Warm­ing them­selves in win­ter

Stockport Times West - - WILDLIFE -

WIN­TER has fi­nally ar­rived and all the wildlife has gone to sleep.

Ac­tu­ally that’s not true, things may have slowed down a bit but there is still plenty to see in the coun­try­side and our gar­dens.

And win­ter is a re­ally great time of year to see lots of birds, gen­er­ally be­cause they are hang­ing around in gangs.

On the coast, thou­sands of geese, wild­fowl and waders are ex­cit­ing birds with as­ton­ish­ing dis­plays.

The north west coast is in­ter­na­tion­ally recog­nised for over-win­ter­ing birds avoid­ing harsher win­ters in north­ern Europe. It is recog­nised by bird ex­perts and, ob­vi­ously, by the birds. While many of us waved ‘au revoir’ to swal­lows, swifts and martins, do you re­alise that some of your gar­den birds have ac­tu­ally ar­rived here to en­joy a warmer win­ter?

Red­wing and field­fare join na­tive thrushes in our gar­dens, fly­ing in from Scan­di­navia and adding a lit­tle hus­tle and bus­tle. We have seen flocks of thou­sands of th­ese birds on our re­serves over the past few weeks. They are both re­lated to the thrush.

Redwings have red patches un­der­neath their wings and field­fares tend to be more spotty than your av­er­age thrush.

In au­tumn, huge num­bers of one of the UK’s small­est birds, the gold­crest, fly in across the North Sea and move across coun­try to the north west. Th­ese lit­tle fel­lows have just been sit­ting wait­ing for the cold weather to move into the Con­ti­nent so that they can pack their bags and head to Blighty. I have this im­age of mil­lions of the lit­tle birds wait­ing ex­pec­tantly on branches on the Dan­ish coast, and then some­one shout­ing: ‘Right chaps, tally ho.’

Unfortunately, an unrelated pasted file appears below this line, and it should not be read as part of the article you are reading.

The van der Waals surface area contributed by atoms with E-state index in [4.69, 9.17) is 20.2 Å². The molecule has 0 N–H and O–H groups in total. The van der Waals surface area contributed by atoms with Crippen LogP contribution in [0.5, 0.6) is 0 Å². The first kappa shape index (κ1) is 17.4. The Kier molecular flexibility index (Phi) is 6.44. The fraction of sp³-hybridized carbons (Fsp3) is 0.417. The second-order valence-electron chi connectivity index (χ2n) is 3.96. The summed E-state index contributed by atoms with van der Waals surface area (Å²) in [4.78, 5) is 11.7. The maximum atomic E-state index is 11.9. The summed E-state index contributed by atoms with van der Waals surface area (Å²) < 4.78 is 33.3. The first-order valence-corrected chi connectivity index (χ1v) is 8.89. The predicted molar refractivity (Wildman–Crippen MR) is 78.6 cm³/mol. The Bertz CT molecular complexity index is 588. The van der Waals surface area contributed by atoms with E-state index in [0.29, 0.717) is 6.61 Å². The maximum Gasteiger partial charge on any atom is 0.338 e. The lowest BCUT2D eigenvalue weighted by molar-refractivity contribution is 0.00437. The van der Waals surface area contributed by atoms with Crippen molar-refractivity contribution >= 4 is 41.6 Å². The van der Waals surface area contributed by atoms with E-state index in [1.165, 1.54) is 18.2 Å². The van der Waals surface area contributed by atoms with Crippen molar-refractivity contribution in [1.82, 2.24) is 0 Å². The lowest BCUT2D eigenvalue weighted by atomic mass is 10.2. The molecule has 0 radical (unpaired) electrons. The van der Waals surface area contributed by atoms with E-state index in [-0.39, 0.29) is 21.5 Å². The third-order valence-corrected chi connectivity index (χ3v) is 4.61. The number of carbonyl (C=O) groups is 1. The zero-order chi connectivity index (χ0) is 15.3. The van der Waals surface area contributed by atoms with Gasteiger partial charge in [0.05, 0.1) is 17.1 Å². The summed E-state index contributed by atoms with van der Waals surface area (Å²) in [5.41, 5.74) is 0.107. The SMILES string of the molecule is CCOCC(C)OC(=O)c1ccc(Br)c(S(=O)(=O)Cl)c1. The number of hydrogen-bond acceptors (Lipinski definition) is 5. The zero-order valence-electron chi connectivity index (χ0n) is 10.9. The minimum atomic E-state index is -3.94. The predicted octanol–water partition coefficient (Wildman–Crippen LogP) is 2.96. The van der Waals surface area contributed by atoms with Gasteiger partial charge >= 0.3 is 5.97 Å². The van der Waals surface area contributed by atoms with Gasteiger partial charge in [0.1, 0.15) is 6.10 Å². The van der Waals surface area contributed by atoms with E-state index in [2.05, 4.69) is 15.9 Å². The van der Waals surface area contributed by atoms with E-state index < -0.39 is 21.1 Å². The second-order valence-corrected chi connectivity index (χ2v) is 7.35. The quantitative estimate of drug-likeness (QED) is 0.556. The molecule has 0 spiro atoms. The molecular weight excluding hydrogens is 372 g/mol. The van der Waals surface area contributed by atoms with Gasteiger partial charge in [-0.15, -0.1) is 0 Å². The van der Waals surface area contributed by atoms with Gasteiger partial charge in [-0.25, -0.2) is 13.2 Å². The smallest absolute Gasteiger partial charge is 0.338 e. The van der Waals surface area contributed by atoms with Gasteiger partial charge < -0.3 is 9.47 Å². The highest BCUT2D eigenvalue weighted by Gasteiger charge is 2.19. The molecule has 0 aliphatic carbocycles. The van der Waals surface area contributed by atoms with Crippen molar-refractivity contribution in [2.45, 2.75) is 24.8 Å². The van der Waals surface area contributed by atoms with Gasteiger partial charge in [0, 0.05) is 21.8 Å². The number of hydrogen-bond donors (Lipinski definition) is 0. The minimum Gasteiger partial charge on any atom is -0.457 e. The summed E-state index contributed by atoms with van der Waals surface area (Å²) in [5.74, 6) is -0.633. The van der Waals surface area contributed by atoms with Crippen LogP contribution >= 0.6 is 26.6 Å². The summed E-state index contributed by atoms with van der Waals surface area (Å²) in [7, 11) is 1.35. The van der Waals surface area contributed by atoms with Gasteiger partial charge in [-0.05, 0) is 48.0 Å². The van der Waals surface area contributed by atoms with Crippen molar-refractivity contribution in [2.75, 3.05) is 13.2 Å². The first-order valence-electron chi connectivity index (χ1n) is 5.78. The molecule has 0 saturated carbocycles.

Gold­crests can gen­er­ally be seen in conif­er­ous wood­lands be­cause their thin beaks are great for get­ting at in­sects in pine cones.

They are named be­cause of the won­der­ful golden crowns. They also have gold, black and white mark­ings on their wings. A small bird that is more no­tice­able is the won­der­fully fluffy long-tailed tit. Th­ese beau­ti­ful birds do flock to­gether in win­ter and are eas­ily seen on branches of leaf­less trees. Long-tailed tits look like pom-poms on sticks.

Another in­ter­est­ing thing to look out for on your lawns is for tourist black­birds, over here for a win­ter warm. Con­ti­nen­tal black­birds can be spot­ted be­cause the yel­low ring around their eyes is not as strong as those of na­tive birds and their beaks are not as bright. They also ap­pear in groups of 10 to 12 as op­posed to our soli­tary birds.

With huge mur­mu­ra­tions of star­lings, mur­ders of crows and clat­ter­ings of jack­daws the win­ter months are ex­cit­ing in the north west. So for­get the swal­lows un­til spring and re­joice in our won­der­ful cold weather wildlife, who are only here be­cause it is warmer than where they came from.

Another bless­ing we can count.

Jean Price

A gold­crest perched on a branch

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